“Tenants already secured include leisure operators such as a cinema, restaurants and a hotel.”

I wish every one of these tenants success, but I fear they face a challenging future in post Covid Durham.

We can all work out why the council’s cabinet didn’t want a waste-land near its flashy new headquarters building, or so close to its much vaunted Aykley Heads flagship business park.

We all want new business and leisure opportunities for local people. But I believe it was a bad financial mistake to let bullish optimism  over-ride cold commercial logic. If the private sector didn’t want the project it was almost certainly a risk too far. And that was true even before Covid.

Finally, and worse than just a mistake, was making decisions like these behind closed doors, and then keeping them buried from view.

That’s why I have brought this motion. The people of Durham deserve to see a clear-eyed analysis of where recent changes in commercial and social behaviour leave us.

Council tax-payers will pick up the bill if things go badly. That’s why the review needs to be in public. The people who foot the bill need to know the truth.

The case for this motion is unarguable, and I believe that the portfolio holder should accept it. I hope he will.

The motion under debate reads as follows:

This council is aware that that the council has taken multi-million pound headleases in respect of four developments in County Durham:

1.         Two office developments at Freeman’s Reach, Durham City

2.         An industrial development at Merchant Park, Newton Aycliffe

3.         The major development currently under construction at . Milburngate, Durham City

Council is also aware that at the time of approving these headleases, cabinet took into account the significant transfer from the private sector to the council of both the potential risk and reward that could flow from these developments. At that time cabinet judged that the potential rewards outweighed the possible risks.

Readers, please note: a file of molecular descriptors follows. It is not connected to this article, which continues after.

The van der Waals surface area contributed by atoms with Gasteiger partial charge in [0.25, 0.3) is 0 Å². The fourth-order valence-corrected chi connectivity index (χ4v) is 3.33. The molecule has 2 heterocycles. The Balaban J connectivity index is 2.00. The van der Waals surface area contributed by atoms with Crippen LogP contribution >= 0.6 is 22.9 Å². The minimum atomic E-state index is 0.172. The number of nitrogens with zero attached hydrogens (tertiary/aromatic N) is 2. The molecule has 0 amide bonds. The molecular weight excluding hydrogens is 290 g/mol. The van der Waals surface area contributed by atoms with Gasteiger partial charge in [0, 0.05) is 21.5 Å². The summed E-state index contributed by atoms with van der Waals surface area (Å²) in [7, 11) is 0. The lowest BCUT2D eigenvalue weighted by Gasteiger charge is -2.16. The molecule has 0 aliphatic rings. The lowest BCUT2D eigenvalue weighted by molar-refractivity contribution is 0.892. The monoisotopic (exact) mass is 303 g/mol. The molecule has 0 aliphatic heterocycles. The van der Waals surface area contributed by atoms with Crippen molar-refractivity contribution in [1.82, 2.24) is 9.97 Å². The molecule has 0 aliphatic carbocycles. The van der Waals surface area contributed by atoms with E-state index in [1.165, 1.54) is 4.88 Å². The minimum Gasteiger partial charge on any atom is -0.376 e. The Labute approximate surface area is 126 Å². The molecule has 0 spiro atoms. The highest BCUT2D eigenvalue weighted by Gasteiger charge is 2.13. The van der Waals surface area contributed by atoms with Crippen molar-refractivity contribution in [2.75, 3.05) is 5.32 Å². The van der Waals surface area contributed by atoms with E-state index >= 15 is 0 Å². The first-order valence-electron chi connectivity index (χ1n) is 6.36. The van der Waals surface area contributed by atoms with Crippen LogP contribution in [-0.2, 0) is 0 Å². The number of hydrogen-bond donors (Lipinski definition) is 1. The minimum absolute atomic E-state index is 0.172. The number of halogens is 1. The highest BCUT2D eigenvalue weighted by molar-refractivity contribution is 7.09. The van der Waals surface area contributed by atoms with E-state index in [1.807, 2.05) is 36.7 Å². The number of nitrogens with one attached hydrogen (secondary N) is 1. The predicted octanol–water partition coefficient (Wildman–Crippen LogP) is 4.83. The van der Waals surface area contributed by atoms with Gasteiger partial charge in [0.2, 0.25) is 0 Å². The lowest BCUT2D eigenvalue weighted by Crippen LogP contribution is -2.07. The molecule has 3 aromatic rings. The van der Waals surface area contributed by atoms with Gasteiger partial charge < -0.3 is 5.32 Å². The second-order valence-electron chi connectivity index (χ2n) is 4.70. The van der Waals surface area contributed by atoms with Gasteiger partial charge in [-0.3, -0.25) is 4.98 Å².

In the light of the coronavirus pandemic and the significant changes that are taking place in both commercial practice and consumer behaviour as a result of it, council requests that a report be brought to the next meeting of Cabinet after 1st February 2021 setting out the cabinet’s latest detailed assessment of these changed circumstances and their likely impact on the council’s budget in future years in terms of:

·         The current and future expected range of commercial activity to be undertaken by leaseholders/tenants of these properties

·         Potentially changed lease or rental levels for each of these tenant types

·         The likelihood of the council being able to re-let the properties where the leases of current or contracted occupants come to an end before the council’s headlease itself ends

·         The revised best and worst-case scenarios the council envisages in terms of Income and expenditure from these investments.